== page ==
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A Utah-based resort company has completed its purchase of Jay Peak Resort, the northern Vermont ski area that was at the center of a financial scandal involving its former owner and president.

Pacific Group Resorts, which owns five other ski areas, announced Tuesday that the state of Vermont had approved the assignment of leases for ski terrain, allowing the sale to close. A federal judge in September approved the company’s $76 million bid to buy Jay Peak after it won an auction for the ski area.

“The leadership and guests of Jay Peak are fortunate to have an experienced resort operator like PGRI take the helm from here,” said court-appointed receiver Michael Goldberg, who has been overseeing the resort for the last 6 1/2 years.

Mark Fischer, PGRI’s executive vice-president and CFO, said in a statement that Jay Peak “is a highly respected resort property widely known for its prodigious snowfall and avid patrons” that fits into the company’s strategy of “geographic diversification.” He also said Jay Peak has dedicated staff that have created “a strong mountain culture.”

Pacific Groups Resorts’ other ski areas include Ragged Mountain Resort in New Hampshire and Powderhorn Mountain Resort in Colorado, as well as properties in British Columbia, Virginia and Maryland.


A federal judge on Wednesday dismissed a Justice Department lawsuit that sought to force longtime casino developer Steve Wynn to register as a foreign agent because of lobbying work it said he conducted at the behest of the Chinese government during the Trump administration.

U.S. District Judge James Boasberg did not address in his 20-page order whether Wynn was functioning as a Beijing agent. Instead, he said he agreed with Wynn’s lawyers that the department could not compel him now to register as a foreign agent because any relationship Wynn had with the Chinese government ended in 2017.

The order is a setback for stepped-up Justice Department efforts to enforce a decades-old law known as the Foreign Agents Registration Act. It requires anyone who lobbies on behalf of a foreign government or entity to register their work with the U.S. government.

“We are delighted that the District Court today dismissed the government’s ill-conceived lawsuit against Steve Wynn,” his lawyers, Reid Weingarten and Robert Luskin, said in a statement. “Mr. Wynn never acted as an agent of the Chinese government and never lobbied on its behalf.”

The Justice Department has said that it repeatedly advised Wynn over the past four years to register. It sued him in May to try to force him to do so, describing the suit as the first of its kind in more than three decades.


A lawyer who laundered millions of dollars in drug money for a violent Mexican drug cartel was sentenced Friday to 15 years and eight months in federal prison.

Juan Manuel Álvarez Inzunza, 40, told a federal judge in San Diego, California, that he was “deeply remorseful” and thanked the U.S. government for his capture. The Mexican citizen said his 2016 arrest ended his criminal career and helped make sure “my conduct didn’t get any worse,” the San Diego Union-Tribune reported.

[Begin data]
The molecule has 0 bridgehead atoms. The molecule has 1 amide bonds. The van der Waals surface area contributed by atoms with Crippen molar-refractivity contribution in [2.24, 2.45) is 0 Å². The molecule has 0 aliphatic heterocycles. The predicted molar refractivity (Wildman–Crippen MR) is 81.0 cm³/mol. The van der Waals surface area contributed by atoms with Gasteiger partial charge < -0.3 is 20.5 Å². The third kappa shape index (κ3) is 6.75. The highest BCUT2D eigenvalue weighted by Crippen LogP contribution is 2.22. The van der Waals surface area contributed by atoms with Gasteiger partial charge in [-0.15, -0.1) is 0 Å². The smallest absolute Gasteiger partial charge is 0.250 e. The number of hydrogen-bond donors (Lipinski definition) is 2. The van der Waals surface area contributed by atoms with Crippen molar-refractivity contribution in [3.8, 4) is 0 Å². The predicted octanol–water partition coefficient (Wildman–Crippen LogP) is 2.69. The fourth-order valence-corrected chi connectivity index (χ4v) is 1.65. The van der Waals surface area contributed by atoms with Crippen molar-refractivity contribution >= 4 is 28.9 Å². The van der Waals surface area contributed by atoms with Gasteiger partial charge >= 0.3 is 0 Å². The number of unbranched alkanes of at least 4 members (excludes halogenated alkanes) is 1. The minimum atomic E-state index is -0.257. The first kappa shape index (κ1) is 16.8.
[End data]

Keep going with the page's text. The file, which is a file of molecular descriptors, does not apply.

Álvarez Inzunza was sentenced on a money-laundering conspiracy charge. In 2016, he was arrested in Mexico, where he was held until his extradition to the U.S. last year.

With credit for time already spent in custody, he was likely to spend nine more years in prison and then will be deported to Mexico, the Union-Tribune said.

In a plea agreement with federal prosecutors, Álvarez Inzunza acknowledged that he laundered money for the Sinaloa Cartel from at least December 2013 to August 2015.

Álvarez Inzunza was orphaned and raised by poor relatives in Culiacán, the capital of Mexico’s Sinaloa state. He had a private law firm there when, about a decade ago, “the wrong client came in, and he listened to them” and began his criminal career, defense attorney Frederick Carroll said at Friday’s hearing.

Álvarez Inzunza would relay orders from cartel bosses to an associate in Colombia who would coordinate couriers to pick up cash in the U.S., the prosecution said.

During an investigation, U.S. federal agents found that Álvarez Inzunza had organized the transfer of millions of dollars from the United States to Mexico and other countries and they were able to seize at least $3.5 million in cash, including large amounts of drug money from Boston, Detroit and New York, authorities said.

Álvarez Inzunza was “trying to provide for his family” but ended up “destroying his family,” his attorney said.

At his sentencing. U.S. District Judge Dana Sabraw acknowledged that Álvarez Inzunza was remorseful but said his actions helped fund the violent cartel, which doesn’t “exist without money.”

“You’re complicit in all of this activity — it’s not just the money laundering,” Sabraw said.


The Oregon Supreme Court has declined to hear an appeal from 13 counties in a long-running $1 billion lawsuit over timber revenue and what constitutes “the greatest permanent value” when it comes to forest management.

The denial ends a six-year legal battle over logging practices on 700,000 acres and is a victory for the state Department of Forestry and environmental groups. The decision leaves in place a lower court ruling saying that Oregon can manage forests for a range of values that include recreation, water quality and wildlife habitat — not just logging revenue.

“It’s the end of the road for what has been a false narrative for far too long … that it’s the public forestland’s obligation to provide the bulk of the revenues for local communities,” Ralph Bloemers, who represented fishing and conservation groups in the case, told Oregon Public Broadcasting.

The counties gave forestland to the state decades ago and Oregon manages the land and funnels timber revenue to the counties.